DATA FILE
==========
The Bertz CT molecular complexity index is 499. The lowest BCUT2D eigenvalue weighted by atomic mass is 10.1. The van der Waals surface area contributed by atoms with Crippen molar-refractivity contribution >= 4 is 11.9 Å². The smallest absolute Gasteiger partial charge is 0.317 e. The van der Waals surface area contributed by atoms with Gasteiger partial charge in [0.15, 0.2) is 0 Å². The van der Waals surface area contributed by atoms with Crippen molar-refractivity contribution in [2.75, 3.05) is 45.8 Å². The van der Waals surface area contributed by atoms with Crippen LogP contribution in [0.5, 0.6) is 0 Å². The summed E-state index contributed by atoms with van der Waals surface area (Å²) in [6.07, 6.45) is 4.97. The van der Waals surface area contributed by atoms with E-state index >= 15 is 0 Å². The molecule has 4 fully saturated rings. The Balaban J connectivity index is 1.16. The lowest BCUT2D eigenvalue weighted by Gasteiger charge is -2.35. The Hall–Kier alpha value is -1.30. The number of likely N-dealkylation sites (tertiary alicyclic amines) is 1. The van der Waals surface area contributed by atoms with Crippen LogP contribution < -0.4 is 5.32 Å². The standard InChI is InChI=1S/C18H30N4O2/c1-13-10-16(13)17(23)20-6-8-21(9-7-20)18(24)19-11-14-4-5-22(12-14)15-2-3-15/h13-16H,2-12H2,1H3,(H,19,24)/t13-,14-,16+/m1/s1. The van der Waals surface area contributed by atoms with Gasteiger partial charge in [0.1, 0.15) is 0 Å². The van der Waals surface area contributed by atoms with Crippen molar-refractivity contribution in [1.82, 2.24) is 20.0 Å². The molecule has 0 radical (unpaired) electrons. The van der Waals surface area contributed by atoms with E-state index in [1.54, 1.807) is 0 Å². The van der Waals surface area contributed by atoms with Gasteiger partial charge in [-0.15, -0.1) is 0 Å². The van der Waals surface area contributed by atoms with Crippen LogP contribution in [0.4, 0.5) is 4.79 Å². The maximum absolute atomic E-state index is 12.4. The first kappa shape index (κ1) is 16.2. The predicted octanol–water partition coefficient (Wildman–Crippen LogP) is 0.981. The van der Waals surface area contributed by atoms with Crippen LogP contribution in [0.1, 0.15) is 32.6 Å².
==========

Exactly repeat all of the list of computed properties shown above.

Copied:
The Bertz CT molecular complexity index is 499. The lowest BCUT2D eigenvalue weighted by atomic mass is 10.1. The van der Waals surface area contributed by atoms with Crippen molar-refractivity contribution >= 4 is 11.9 Å². The smallest absolute Gasteiger partial charge is 0.317 e. The van der Waals surface area contributed by atoms with Gasteiger partial charge in [0.15, 0.2) is 0 Å². The van der Waals surface area contributed by atoms with Crippen molar-refractivity contribution in [2.75, 3.05) is 45.8 Å². The van der Waals surface area contributed by atoms with Crippen LogP contribution in [0.5, 0.6) is 0 Å². The summed E-state index contributed by atoms with van der Waals surface area (Å²) in [6.07, 6.45) is 4.97. The van der Waals surface area contributed by atoms with E-state index >= 15 is 0 Å². The molecule has 4 fully saturated rings. The Balaban J connectivity index is 1.16. The lowest BCUT2D eigenvalue weighted by Gasteiger charge is -2.35. The Hall–Kier alpha value is -1.30. The number of likely N-dealkylation sites (tertiary alicyclic amines) is 1. The van der Waals surface area contributed by atoms with Crippen LogP contribution < -0.4 is 5.32 Å². The standard InChI is InChI=1S/C18H30N4O2/c1-13-10-16(13)17(23)20-6-8-21(9-7-20)18(24)19-11-14-4-5-22(12-14)15-2-3-15/h13-16H,2-12H2,1H3,(H,19,24)/t13-,14-,16+/m1/s1. The van der Waals surface area contributed by atoms with Gasteiger partial charge in [0.1, 0.15) is 0 Å². The van der Waals surface area contributed by atoms with Crippen molar-refractivity contribution in [1.82, 2.24) is 20.0 Å². The molecule has 0 radical (unpaired) electrons. The van der Waals surface area contributed by atoms with E-state index in [1.54, 1.807) is 0 Å². The van der Waals surface area contributed by atoms with Gasteiger partial charge in [-0.15, -0.1) is 0 Å². The van der Waals surface area contributed by atoms with Crippen LogP contribution in [0.4, 0.5) is 4.79 Å². The maximum absolute atomic E-state index is 12.4. The first kappa shape index (κ1) is 16.2. The predicted octanol–water partition coefficient (Wildman–Crippen LogP) is 0.981. The van der Waals surface area contributed by atoms with Crippen LogP contribution in [0.1, 0.15) is 32.6 Å².